After an era of uninhibited urbanization, Lebanon’s Green Party is politicizing Beirut’s absence of “green space.” Tel Aviv has Hayarkon, Cairo has Al-Azhar, and Dubai has the Ras al Khor Wildlife Sanctuary – all slivers of nature amidst the smog and noise that typify life in many cities. These natural enclaves are designed to offer respite from an otherwise “unnatural” environment of hot tar and glass and the endless clang of construction.
The degree to which cities incorporate parks and other public spaces into their urban plans determines residents’ well-being, while failure to prioritize nature can lead to violence. At least, this is the view of Lebanon’s Green Party head, Phillip Skaff, who hopes to add thousands of green square meters to the capital.
The Angry Green Inch
The Green Party and Lebanon’s residents are lucky to have in their midst Mr. Vladimir Djurovic, the architect who is doing Beirut’s dirty work by reclaiming every green inch possible. Even the slightest transformation, such as the Samir Kassir Memorial Garden, receives widespread acclaim, pointing perhaps to what is wrong with what used to be a city chock full of cultural wonder.
“If such a small project can get such worldwide recognition, just imagine what we could do on a larger scale,” Mr. Djurovic told The Daily Star.
“The city needs this – its people need this. When you look at every other great city in the world they have all factored in how to make the lives of its citizens more manageable, but we have, and continue to, totally ignore this.”
The Lebanese architect has been recognized by the Cityscape Architecture Review and the American Society of Landscape Architects, according to the paper, and received the prestigious Aga Khan Award for Architecture (AKAA) in 2007. Committed to working around and using materials that complement a site’s existing components, Mr. Djurovic is also said to turn down projects that are too exacting.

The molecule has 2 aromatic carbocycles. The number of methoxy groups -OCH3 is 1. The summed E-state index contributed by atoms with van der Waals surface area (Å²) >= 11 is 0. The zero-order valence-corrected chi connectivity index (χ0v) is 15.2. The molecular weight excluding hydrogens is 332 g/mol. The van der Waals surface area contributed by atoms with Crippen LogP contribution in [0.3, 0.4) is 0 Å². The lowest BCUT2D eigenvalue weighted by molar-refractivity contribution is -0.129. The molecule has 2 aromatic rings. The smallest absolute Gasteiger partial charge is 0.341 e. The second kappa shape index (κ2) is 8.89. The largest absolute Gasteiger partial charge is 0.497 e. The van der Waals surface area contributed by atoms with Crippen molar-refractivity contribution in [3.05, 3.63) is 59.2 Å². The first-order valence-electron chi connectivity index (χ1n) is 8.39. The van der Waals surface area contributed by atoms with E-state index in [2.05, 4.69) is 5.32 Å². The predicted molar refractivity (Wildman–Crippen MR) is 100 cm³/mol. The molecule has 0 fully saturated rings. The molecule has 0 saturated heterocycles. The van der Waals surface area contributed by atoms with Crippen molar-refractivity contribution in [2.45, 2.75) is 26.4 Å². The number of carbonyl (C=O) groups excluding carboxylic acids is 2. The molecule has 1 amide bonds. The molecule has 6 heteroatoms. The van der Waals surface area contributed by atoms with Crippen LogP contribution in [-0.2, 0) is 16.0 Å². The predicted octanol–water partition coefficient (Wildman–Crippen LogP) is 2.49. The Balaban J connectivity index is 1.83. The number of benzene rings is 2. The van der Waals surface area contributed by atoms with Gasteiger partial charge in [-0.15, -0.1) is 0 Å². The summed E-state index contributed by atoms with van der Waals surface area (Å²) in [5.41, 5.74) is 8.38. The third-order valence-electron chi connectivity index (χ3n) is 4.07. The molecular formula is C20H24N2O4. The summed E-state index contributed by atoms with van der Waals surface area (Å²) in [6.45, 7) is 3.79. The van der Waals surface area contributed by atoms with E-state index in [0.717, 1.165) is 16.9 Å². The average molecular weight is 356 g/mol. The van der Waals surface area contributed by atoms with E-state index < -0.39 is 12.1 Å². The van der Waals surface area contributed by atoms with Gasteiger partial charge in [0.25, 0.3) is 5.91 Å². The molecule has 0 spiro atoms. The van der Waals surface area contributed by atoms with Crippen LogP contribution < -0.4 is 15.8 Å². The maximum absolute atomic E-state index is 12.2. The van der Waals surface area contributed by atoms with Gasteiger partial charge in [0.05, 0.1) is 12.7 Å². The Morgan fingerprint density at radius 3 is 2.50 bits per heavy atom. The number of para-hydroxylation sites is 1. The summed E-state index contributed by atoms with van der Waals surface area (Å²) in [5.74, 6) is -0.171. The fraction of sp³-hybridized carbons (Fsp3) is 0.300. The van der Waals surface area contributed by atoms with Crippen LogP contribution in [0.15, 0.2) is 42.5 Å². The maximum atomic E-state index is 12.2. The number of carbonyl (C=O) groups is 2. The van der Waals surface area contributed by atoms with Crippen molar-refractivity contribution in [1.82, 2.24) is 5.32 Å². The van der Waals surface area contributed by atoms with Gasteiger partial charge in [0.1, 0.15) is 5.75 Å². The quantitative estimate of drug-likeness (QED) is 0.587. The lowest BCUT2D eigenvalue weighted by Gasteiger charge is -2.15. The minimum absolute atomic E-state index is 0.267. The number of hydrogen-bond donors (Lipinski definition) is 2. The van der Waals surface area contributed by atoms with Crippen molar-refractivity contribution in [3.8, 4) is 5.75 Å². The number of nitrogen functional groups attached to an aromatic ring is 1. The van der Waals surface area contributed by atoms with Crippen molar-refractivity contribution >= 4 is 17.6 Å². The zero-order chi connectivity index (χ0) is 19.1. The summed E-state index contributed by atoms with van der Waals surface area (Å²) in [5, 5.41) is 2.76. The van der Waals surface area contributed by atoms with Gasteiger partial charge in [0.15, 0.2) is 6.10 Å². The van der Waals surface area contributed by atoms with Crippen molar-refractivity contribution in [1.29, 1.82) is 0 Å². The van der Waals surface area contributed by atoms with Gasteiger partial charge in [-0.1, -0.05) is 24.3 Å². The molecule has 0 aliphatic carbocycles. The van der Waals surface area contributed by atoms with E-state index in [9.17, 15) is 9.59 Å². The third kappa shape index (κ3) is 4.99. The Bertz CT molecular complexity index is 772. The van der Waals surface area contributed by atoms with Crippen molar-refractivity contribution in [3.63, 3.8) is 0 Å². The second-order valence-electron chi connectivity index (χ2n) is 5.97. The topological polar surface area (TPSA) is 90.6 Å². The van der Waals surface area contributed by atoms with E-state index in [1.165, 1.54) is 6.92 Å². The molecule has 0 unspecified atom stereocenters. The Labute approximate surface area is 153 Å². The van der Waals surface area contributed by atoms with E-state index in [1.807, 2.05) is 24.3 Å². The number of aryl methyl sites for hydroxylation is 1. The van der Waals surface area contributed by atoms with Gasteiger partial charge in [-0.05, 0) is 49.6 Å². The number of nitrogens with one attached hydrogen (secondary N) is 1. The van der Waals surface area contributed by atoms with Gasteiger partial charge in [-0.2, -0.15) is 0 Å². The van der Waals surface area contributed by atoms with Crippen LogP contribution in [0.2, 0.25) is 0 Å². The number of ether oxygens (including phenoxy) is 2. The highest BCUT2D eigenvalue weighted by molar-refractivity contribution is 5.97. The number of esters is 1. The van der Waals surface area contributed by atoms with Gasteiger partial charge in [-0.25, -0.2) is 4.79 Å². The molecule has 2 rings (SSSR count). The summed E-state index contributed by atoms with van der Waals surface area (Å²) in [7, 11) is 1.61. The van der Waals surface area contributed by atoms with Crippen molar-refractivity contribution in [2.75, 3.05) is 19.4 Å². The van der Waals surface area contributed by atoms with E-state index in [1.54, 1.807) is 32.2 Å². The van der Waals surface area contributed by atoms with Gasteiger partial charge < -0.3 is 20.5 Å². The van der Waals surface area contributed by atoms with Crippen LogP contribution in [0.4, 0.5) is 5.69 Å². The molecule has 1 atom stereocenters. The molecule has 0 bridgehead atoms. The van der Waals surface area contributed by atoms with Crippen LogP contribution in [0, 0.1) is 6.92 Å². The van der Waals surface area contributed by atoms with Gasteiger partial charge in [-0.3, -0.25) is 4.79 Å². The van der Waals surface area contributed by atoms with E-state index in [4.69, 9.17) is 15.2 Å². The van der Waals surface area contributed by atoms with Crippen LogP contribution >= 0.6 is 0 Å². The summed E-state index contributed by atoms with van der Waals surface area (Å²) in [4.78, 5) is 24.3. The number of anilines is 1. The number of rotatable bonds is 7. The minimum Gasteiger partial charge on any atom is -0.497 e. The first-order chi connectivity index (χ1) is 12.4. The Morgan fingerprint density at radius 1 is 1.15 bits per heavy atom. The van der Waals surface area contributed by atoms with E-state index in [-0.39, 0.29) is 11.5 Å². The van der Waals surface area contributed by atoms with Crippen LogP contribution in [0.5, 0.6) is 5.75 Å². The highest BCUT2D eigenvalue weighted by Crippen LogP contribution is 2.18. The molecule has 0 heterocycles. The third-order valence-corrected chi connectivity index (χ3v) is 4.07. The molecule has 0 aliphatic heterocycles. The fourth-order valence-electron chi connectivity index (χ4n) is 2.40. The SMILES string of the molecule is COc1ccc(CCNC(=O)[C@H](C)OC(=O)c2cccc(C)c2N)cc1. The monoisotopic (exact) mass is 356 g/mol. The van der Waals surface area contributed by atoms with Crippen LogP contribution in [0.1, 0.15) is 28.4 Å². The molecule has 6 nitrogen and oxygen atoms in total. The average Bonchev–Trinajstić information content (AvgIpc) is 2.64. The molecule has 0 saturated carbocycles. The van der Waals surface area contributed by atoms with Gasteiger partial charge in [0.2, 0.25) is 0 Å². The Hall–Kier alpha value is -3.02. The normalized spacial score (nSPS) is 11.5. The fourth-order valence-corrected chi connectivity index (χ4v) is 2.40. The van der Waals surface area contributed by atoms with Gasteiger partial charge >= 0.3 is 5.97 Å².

The Green Quota
His sustainability ethos comes at a time when the Lebanese population are crying out against its dearth of what The Daily Star’s Simona Sikimic calls “greenery per capita.” She notes that the World Health Organization (WHO) calls for 40 square meters per capita but Beirut only offers its residents 0.8 square meters. Politicians such as Mr. Skaff are picking up the cue.
“This is a terrible situation and requires a radical solution. The municipality must restructure its urban planning and step in to preserve land for its inhabitants,” he told the paper.
“Even if contractors are creating more features in their own designs, if you plant a few trees only the tenants will have access. This is not the point.”
By adding 800,000 square meters to the existing two million, the Green Party’s proposal could amount to an enormous improvement if they can also produce an appropriate management plan. Both The Pine Forest and The Corniche are in terrible disrepair, according to Mr. Djurovic.
“You have to entice and attract people to a space, but Beirut’s few public spaces are dangerous and dirty. But all one needs to do is clean them up,” said Djurovic, unconvinced that this will happen easily.
“Unfortunately, there is no will to do this and all people seem to care about is making money or impressing other people when the most impressive thing one can do is have a beautiful outdoor space left as nature intended.”
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image via craigfinlay